Faster and Faster! This is how it gets as soon as LS1 ends and the first collisions of LHC Run 2 approaches. As you might have noticed, at particle physics experiments we LOVE acronyms! LS1 stands for the first Long Shutdown of the Large Hadron Collider.
If you have ever been to a bazaar in Turkey, you would know that you have to bargain hard and you have to carefully examine what you buy. Sometimes this attitude goes way too far. In our case about half a century… Turkey had been an observer state of CERN since 1961 but as of 6 May 2015.
Guess who ATLAS’s youngest member is? It’s Hong Kong! We will be celebrating our first birthday in June, 2015. The Hong Kong ATLAS team comprises members from The Chinese University of Hong Kong (CUHK), The University of Hong Kong (HKU) and The Hong Kong University of Science and Technology (HKUST), under the the Joint Consortium for Fundamental Physics.
It’s great being back at CERN and being able to immerse myself in the tangible atmosphere of excited anticipation for the first collisions at 13 TeV this June. I am a South African, usually based in Durban — a city currently afflicted with xenophobically motivated riots and rolling blackouts. Being at CERN is really a different world right now, to a greater extent than usual.
While ATLAS members at CERN were preparing for Run 2 during ATLAS week, and eagerly awaiting the beam to re-circulate the LHC, colleagues “down under” in Australia were having a meeting of their own. The ARC Centre of Excellence for Particle Physics at the Terascale (CoEPP) is the hub of all things ATLAS in Australia.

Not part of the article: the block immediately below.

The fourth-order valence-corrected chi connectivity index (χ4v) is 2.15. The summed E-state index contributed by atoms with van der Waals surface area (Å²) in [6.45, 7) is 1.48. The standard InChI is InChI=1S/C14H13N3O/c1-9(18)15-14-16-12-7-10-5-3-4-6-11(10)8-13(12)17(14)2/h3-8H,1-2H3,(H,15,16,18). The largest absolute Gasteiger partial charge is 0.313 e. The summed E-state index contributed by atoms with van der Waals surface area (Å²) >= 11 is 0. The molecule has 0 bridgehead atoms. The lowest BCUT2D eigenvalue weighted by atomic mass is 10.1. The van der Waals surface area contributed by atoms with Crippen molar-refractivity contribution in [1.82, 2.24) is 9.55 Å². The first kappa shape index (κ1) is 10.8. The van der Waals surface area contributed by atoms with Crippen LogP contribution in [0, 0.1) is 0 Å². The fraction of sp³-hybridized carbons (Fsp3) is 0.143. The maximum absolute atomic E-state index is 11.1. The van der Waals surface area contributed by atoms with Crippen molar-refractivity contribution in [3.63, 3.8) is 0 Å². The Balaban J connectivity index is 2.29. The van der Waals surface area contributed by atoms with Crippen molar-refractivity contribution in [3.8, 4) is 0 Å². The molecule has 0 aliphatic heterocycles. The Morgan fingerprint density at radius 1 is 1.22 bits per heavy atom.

After a two-year stay at CERN, I moved back to Colombia in 2012. Being involved in ATLAS and working from Colombia has been a great experience for me; I get to continue contributing to the physics searches and also do other things like teaching, giving seminars, and doing outreach activities.
The annual conference, Moriond, is in its 50th edition this year, and I’ve had the pleasure of coming down to Aosta in Italy to participate in the QCD session; for the first time. It’s actually a week of firsts for me. The conference organizers described it as being in a kind of “QCD confinement”.
If you’re a young physicist working in high energy physics, you realize very soon in your career that “going for Moriond” and “going to Moriond” are two different things, and that neither of the two means that you’re actually going to Moriond. This year’s “Moriond Electroweak” was held in the Italian mountain resort of La Thuile, and had a special significance.
A few weeks ago, I found myself in one of the most beautiful places on earth: wedged between a metallic cable tray and a row of dusty cooling pipes at the bottom of Sector 13 of the ATLAS Detector at CERN. My wrists were scratched from hard plastic cable ties, I had an industrial vacuum strapped to my back, and my only light came from a battery powered LED fastened to the front of my helmet. It was beautiful.
When I tell people I’m a particle physicist, one of the most frequent questions I get asked is: “So, have you discovered anything?” Funnily, I’ve spent much of the past two years trying to rediscover something that’s already been seen before. In today’s world, which fetishizes the New, this may seem slightly lame, but just because we’ve discovered something, doesn’t mean we’ve fully understood it.